"While important voices in the United States claim the intent of U.S. policy is misunderstood by Muslims, that Arabic satellite television channels deliberately distort the policy, and that better public diplomacy is the remedy, they are wrong," the book says.
"America is hated and attacked because Muslims believe they know precisely what the United States is doing in the Islamic world," it said.
"We are at war with an al Qaeda-led, worldwide Islamist insurgency because of and to defend those policies, and not, as President (George W.) Bush mistakenly has said, 'to defend freedom and all that is good and just in the world'," the book said.
U.S. policies that generate anger in the Muslim world include support for Israel, occupation of Iraq and Afghanistan, support for Russia, India, and China against their Muslim militants, and U.S. pressure on Arab energy producers to keep oil prices low, the book said.
Unchanged policies leave America only a military option for defending itself, the book said.
"Let me stress that we are not choosing between war and peace. America has a war it cannot avoid and, at least for now, one that will grow more savage no matter what we do," the book says.
"The choice we have is between keeping current policies, which will produce an escalating expenditure of American treasure and blood, or devising new policies, which may, over time, reduce the expenditure of both," the book said.
Inflation rears its ugly head as prices climb at 5.1% rate
July 2, 2004
The abrupt return of an old nemesis has spawned a full-blown buyers strike on Wall Street.
After being given up for dead in the 1990s, inflation has made an unwelcome comeback. So far this year, consumer prices have risen at a 5.1% annual clip after averaging only 2.5% since 1991.
In a statement accompanying its quarter-point increase in benchmark interest rates on Wednesday, the Federal Reserve sought to assure financial markets that the inflation spurt was "transitory." The central bank attributes the bulk of this year's acceleration in prices to sky-high energy costs and not to the super-low interest rates it engineered to fight recession and potential deflation.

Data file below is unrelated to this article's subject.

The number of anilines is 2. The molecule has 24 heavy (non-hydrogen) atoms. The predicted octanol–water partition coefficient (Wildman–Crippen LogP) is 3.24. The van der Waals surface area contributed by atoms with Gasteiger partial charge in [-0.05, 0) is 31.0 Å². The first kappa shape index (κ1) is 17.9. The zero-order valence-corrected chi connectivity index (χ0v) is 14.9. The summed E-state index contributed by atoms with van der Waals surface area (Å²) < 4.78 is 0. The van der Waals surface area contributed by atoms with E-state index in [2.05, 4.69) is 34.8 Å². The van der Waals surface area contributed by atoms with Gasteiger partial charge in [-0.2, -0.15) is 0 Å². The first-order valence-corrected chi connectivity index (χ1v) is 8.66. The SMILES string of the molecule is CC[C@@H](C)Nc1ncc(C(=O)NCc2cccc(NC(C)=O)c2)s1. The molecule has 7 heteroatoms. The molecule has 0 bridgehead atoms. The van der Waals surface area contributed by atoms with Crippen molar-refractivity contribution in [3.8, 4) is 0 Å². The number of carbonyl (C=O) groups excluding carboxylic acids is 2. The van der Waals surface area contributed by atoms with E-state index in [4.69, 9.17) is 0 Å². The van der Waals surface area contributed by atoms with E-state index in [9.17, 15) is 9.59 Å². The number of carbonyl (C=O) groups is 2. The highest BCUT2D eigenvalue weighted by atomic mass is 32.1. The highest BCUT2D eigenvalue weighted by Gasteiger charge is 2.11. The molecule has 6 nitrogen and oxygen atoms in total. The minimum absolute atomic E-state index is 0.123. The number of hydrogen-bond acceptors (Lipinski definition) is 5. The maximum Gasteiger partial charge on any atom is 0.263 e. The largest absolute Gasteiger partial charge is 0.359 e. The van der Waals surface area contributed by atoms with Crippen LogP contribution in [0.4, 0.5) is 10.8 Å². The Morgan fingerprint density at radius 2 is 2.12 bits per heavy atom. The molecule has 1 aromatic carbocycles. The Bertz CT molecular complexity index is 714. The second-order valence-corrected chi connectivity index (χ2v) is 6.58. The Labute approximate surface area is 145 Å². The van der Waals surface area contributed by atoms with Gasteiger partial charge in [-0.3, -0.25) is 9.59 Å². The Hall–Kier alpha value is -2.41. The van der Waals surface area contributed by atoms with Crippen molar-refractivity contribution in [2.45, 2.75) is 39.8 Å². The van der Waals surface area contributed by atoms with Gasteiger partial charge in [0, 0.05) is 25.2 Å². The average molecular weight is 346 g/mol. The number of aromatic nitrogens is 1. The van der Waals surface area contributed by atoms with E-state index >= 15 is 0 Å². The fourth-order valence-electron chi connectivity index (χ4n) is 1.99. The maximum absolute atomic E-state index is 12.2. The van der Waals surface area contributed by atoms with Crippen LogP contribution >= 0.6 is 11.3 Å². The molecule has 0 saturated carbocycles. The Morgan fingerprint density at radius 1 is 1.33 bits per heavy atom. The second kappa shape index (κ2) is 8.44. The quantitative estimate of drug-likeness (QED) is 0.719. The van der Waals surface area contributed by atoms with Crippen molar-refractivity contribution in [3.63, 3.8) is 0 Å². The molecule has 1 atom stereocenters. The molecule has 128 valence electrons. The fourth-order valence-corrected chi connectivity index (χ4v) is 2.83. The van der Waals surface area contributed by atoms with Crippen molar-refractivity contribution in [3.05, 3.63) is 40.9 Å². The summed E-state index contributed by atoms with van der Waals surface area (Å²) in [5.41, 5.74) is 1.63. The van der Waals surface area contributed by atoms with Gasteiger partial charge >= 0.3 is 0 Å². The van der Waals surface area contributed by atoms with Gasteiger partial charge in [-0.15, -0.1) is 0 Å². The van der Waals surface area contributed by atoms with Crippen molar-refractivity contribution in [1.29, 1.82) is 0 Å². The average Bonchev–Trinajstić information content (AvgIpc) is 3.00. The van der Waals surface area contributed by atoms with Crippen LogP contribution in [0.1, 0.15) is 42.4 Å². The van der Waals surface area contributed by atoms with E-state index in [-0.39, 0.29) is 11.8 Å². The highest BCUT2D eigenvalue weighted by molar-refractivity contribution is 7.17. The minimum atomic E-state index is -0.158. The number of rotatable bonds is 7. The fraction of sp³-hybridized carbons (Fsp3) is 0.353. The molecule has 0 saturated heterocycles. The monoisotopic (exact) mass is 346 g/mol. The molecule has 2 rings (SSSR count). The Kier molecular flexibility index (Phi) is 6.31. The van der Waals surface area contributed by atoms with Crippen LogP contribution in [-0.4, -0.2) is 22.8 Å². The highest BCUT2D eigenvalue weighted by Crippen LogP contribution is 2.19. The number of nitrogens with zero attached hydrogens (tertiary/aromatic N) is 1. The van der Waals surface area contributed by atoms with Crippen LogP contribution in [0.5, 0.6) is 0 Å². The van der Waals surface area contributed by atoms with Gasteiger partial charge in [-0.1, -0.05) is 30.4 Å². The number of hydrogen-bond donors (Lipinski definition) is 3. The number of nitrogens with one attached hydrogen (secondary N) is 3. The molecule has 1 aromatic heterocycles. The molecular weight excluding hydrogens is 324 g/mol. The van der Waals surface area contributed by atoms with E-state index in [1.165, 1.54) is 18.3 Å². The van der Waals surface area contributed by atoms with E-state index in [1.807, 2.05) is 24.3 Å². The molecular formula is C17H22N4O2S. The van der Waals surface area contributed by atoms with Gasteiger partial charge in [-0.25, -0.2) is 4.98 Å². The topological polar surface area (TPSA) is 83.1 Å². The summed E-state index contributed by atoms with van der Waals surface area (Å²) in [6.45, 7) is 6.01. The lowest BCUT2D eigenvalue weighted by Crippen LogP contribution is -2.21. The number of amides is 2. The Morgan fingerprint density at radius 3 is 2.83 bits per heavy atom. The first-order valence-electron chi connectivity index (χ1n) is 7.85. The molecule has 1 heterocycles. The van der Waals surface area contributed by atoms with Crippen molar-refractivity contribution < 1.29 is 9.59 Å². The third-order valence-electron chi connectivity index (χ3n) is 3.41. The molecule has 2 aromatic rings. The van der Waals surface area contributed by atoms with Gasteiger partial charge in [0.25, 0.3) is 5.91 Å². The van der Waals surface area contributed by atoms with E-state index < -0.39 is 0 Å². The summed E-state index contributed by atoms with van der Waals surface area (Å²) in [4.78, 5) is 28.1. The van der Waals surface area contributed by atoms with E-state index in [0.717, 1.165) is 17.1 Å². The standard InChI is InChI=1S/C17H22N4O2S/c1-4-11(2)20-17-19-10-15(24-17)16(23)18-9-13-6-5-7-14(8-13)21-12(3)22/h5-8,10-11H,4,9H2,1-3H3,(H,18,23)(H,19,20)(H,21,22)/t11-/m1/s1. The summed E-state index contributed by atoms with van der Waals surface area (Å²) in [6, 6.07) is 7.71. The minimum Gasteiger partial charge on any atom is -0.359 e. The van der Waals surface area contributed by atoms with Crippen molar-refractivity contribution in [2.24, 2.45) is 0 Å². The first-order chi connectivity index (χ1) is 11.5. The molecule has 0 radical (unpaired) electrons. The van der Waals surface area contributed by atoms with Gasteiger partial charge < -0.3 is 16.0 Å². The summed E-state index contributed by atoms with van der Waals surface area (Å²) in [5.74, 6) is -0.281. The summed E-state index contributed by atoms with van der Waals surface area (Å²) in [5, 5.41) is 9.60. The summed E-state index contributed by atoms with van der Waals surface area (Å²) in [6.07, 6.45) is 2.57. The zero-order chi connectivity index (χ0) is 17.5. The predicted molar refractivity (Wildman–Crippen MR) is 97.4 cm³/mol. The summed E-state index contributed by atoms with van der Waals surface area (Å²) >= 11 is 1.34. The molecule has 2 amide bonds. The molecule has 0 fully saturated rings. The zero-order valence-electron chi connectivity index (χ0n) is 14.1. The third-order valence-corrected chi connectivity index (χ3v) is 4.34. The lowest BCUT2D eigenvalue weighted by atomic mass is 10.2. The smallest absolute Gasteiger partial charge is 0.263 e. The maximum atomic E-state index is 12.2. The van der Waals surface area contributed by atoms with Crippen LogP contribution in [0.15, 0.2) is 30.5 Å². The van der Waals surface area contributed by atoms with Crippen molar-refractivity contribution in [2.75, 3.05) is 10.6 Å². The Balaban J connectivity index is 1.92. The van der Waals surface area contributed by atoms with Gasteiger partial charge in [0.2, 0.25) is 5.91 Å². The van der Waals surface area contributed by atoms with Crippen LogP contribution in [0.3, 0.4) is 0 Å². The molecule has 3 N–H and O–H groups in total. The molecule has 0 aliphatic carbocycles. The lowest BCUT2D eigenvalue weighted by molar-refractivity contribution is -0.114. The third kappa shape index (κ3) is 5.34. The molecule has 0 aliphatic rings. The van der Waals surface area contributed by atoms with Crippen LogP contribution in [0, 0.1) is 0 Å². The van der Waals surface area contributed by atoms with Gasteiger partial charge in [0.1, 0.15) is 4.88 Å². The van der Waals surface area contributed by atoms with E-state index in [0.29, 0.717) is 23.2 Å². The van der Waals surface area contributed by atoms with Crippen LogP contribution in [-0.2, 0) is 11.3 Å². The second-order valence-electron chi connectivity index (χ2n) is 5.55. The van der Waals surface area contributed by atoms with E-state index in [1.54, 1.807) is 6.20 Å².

Judging from the nervous reaction of the stock market Thursday and Friday, in which the Dow dropped more than 150 points and the S&P 500 was down nearly 16, many investors think the Fed is complacent about the problem and that a return to 1970s-style inflation is a possibility.
Certainly, there are disturbing similarities between the early 1970s and the recent financial environment. Advertisement
Thirty years ago, monetary policy-makers badly miscalculated the nation's non-inflationary speed limit, or the rate at which the production of goods and services could rise without stoking price pressures. At the time, it was widely assumed that productivity would keep increasing at its impressive post-World War II average of 2.7% per year.
Of course, large productivity gains absorb price pressures and allow the economy to grow faster without fanning inflation. Given the government's overly optimistic forecast regarding productivity, interest rates were kept unusually low for most of the 1970s.
But starting in 1974 - just as Uncle Sam began running budget deficits - business efficiency hit the wall. Over the next nine years, productivity grew at a minuscule 0.4% rate.
With growth in hourly output slowing, companies resorted to price increases to keep profits climbing. Facing higher prices for consumer goods, workers responded with aggressive wage demands - which businesses passed along in the form of still-higher prices.
The inflationary cycle intensified until late 1978, when then-Federal Reserve Chairman Paul Volcker slammed on the brakes with an earnest tight-money policy.